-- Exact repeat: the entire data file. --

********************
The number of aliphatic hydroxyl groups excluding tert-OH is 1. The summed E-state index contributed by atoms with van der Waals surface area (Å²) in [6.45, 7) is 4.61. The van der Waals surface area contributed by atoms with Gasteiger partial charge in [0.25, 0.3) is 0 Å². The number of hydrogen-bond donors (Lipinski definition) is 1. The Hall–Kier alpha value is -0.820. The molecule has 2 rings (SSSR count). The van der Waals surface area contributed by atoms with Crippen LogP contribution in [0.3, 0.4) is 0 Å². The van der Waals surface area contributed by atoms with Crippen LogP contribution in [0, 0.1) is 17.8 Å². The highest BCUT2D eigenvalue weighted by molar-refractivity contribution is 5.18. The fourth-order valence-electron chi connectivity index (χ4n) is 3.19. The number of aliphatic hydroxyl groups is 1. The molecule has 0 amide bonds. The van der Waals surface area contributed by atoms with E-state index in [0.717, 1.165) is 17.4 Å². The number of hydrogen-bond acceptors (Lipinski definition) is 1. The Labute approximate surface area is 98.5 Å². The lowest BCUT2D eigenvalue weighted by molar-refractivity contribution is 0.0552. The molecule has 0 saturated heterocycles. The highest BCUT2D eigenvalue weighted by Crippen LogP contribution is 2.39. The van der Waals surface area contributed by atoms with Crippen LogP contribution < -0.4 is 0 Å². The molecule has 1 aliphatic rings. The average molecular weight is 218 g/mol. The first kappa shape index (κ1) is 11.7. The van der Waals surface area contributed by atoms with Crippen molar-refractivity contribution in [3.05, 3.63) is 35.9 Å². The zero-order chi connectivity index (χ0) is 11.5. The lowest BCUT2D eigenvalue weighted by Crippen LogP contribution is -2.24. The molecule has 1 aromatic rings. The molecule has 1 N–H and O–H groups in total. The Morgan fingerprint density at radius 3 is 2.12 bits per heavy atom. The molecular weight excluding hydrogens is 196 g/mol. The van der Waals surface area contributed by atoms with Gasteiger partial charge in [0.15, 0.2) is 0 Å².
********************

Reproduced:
The number of aliphatic hydroxyl groups excluding tert-OH is 1. The summed E-state index contributed by atoms with van der Waals surface area (Å²) in [6.45, 7) is 4.61. The van der Waals surface area contributed by atoms with Gasteiger partial charge in [0.25, 0.3) is 0 Å². The number of hydrogen-bond donors (Lipinski definition) is 1. The Hall–Kier alpha value is -0.820. The molecule has 2 rings (SSSR count). The van der Waals surface area contributed by atoms with Crippen LogP contribution in [0.3, 0.4) is 0 Å². The van der Waals surface area contributed by atoms with Crippen LogP contribution in [0, 0.1) is 17.8 Å². The highest BCUT2D eigenvalue weighted by molar-refractivity contribution is 5.18. The fourth-order valence-electron chi connectivity index (χ4n) is 3.19. The number of aliphatic hydroxyl groups is 1. The molecule has 0 amide bonds. The van der Waals surface area contributed by atoms with E-state index in [0.717, 1.165) is 17.4 Å². The number of hydrogen-bond acceptors (Lipinski definition) is 1. The Labute approximate surface area is 98.5 Å². The lowest BCUT2D eigenvalue weighted by molar-refractivity contribution is 0.0552. The molecule has 0 saturated heterocycles. The highest BCUT2D eigenvalue weighted by Crippen LogP contribution is 2.39. The van der Waals surface area contributed by atoms with Crippen LogP contribution < -0.4 is 0 Å². The molecule has 1 aliphatic rings. The average molecular weight is 218 g/mol. The first kappa shape index (κ1) is 11.7. The van der Waals surface area contributed by atoms with Crippen molar-refractivity contribution in [3.05, 3.63) is 35.9 Å². The zero-order chi connectivity index (χ0) is 11.5. The lowest BCUT2D eigenvalue weighted by Crippen LogP contribution is -2.24. The molecule has 1 aromatic rings. The molecule has 1 N–H and O–H groups in total. The Morgan fingerprint density at radius 3 is 2.12 bits per heavy atom. The molecular weight excluding hydrogens is 196 g/mol. The van der Waals surface area contributed by atoms with Gasteiger partial charge in [0.15, 0.2) is 0 Å².